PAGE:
SEIU Accuses Duke of Erecting Unionization Blockades - Higher Education
Higher Education News and Jobs

SEIU Accuses Duke of Erecting Unionization Blockades

Email




by David Pluviose

In a news release, the Service Employees International Union is criticizing Duke University’s administration, following a vote to unionize Duke graduate students on Friday, alleging that Duke has done “everything it could for months to delay the vote and prevent hundreds of workers from receiving ballots” and Duke is “now contesting the eligibility of hundreds of student workers to participate.”

Duke Today, Duke’s in-house news service, reports that, of the 1,089 ballots cast on Friday, 691 voted against representation by SEIU and 398 voted for SEIU representation. However, 502 ballots have been challenged, and thus, the outcome remains uncertain.

However, in an email to Diverse, Michael Schoenfeld, Duke’s vice president for public affairs and government relations, says there is more to the story.

“Of the 502 challenged ballots, 302 were impounded by order of the NLRB in Washington, D.C., because the regional director failed to allow the university an opportunity to litigate the eligibility of teaching and research assistants who are not serving this semester but held appointments in 2016,” Schoenfeld said.

According to Schoenfeld, the remaining 200 challenges “were made by both SEIU and Duke.” Duke challenged ballots for issues ranging from students no longer enrolled at Duke, students who have already graduated, students not enrolled in Ph.D. programs, and students “not within the legally defined bargaining unit during the prescribed time, and whose activities made them ineligible to vote (i.e., they were on fellowships, not in a working relationship).

“The university supported a free and fair election, and we look forward to an equally free and fair resolution of these concerns,” Schoenfeld says.

Related:  Former Rutgers Football Players Accused of Sexual Assault

In addition, on March 1, SEIU said in its release that “Duke graduate students, faculty and others will join a nationwide day of action under the banner of #CampusResistance and lift up the demand that all voices be heard.”

“This is not the first legal obstacle we will have overcome, and we stand together confident in the strength of our message and our movement,” said Jane Tandler in the release, who is studying neurobiology and pursuing a Ph.D. at Duke. “Together we will secure a unified voice to speak out for positive change in our working conditions, ultimately improving our own work and making Duke stronger as well.”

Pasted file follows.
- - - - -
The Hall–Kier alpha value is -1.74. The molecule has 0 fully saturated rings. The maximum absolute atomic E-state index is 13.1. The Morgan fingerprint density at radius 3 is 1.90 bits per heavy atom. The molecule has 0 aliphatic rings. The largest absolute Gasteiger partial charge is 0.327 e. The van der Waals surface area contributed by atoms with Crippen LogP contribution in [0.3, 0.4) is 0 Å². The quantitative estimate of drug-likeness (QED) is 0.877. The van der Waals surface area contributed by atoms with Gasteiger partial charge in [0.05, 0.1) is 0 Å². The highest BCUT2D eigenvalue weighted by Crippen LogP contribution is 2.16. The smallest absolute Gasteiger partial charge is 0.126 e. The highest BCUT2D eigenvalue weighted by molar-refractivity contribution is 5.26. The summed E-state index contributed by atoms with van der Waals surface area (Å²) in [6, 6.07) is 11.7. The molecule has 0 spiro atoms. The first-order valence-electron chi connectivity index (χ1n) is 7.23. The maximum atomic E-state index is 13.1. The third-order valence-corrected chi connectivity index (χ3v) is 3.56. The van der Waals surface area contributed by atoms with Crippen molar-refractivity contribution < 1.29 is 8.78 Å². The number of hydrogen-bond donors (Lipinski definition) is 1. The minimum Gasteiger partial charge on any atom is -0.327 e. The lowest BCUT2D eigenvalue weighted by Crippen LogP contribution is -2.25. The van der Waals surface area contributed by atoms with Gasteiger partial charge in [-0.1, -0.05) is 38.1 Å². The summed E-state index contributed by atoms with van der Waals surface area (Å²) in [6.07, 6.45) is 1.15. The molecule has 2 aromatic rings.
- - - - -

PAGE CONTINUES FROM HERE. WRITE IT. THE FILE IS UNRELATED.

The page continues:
In the release, SEIU notes that about 15,000 higher education faculty and graduate workers have joined SEIU since 2013.

David Pluviose can be reached at [email protected].

RELATED ARTICLES >>
Hungary Sees No Reason to Change Law Affecting Soros School BUDAPEST, Hungary — Hungary’s government said Thursday it sees no reason to alter the recently amended education law which could force a university founded by billionaire George Soros to leave the country. Prime Minister Viktor Orban’s chief of st...
College Renames Building Amid Link to Racial Segregation EWING, N.J. — The College of New Jersey has changed the name of a building amid concern its namesake was a racial segregationist. Paul Loser Hall was renamed Trenton Hall on Wednesday by the college board of trustees. The move comes a week after P...
Bloomsburg University to Guide Foster Care Youth Toward College This summer, Bloomsburg University of Pennsylvania will roll out a program designed to encourage more students from the foster care system to attend college. The Anchor Program will be available to foster youth attending high schools in five counties...
New York Governor Offers Talks with Hungary on Soros School BUDAPEST, Hungary — New York Gov. Andrew Cuomo said Wednesday he is ready for talks with Hungary’s government on the status of Central European University, which may be forced to leave Budapest due to recent amendments to the law on higher education....
Semantic Tags: